Lightning Podiums: Value and Outcomes in Spinal Surgery - Room 801B

Presented by: A. Kranenburg

Author(s):

A. Kranenburg(1), A. Bruggeman(2), S. Martineck(1), P. Slosar(3)

(1) Southern Oregon Orthopedics, Medford, OR, United States
(2) Texas Spine Care Center, San Antonio, TX, United States
(3) SpineCare Medical Group, Daly City, CA, United States

Abstract

Background: Little data exists to describe factors affecting opioid use after TLIF procedures. Research suggests variable osteogenic properties between roughened titanium and PEEK implants that may be relevant to outcomes.1

Objective: To determine if implant surface material properties can influence outcomes and narcotic requirements in patients after TLIF.

Methods: Consecutive patients (single surgeon) underwent 1-level TLIF procedures and were followed for 6 months. Demographics and biologics were similarly matched in each group. Pain and function were assessed by Visual Analog Scale (VAS) and Oswestry Disability Index (ODI). Opiate usage was measured in Milligram Morphine Equivalents Per Day (MME/Day) and percentage of subjects not requiring pain medications.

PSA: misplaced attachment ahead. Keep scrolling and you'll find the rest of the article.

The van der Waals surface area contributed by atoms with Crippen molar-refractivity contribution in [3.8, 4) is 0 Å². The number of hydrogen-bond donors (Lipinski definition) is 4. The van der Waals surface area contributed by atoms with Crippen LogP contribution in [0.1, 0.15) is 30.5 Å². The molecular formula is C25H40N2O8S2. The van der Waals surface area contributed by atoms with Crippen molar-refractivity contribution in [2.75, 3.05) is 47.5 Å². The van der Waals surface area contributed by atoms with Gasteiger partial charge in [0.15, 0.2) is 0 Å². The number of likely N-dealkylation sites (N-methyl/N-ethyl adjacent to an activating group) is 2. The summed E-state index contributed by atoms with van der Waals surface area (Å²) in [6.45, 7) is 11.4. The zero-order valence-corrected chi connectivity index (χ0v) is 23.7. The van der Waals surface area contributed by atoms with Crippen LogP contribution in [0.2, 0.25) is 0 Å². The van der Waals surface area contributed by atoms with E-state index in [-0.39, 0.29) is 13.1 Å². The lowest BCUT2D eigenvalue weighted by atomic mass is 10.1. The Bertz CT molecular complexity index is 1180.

Results: 127 consecutive patients: 43 PEEK followed by 84 micron-scale roughened surface titanium implants. There was a statistically significant difference at 6 months with 77% of titanium patients not requiring narcotics compared to 56% of PEEK patients. Back pain VAS reached statistical significance at 6 months with superior outcomes in the titanium group (2.6) compared to the PEEK group (3.7). ODI scores trended towards better improvement (NS) at 6 months in the titanium patients. Patients with titanium implants had statistically significant reductions in MME/day at 3 and 6-month data points. At 6 months, the titanium group had a mean of 3.6 MME/Day while the PEEK group had a mean of 17.8 MME/day.

Conclusion: Implant properties can influence clinical outcomes and opiate usage in TLIF cases. Patients fused with micron-scale titanium implants recovered faster and required significantly less opioids than their matched counterparts with PEEK implants. 1 Spine; 40 (6) 399-404; 2015.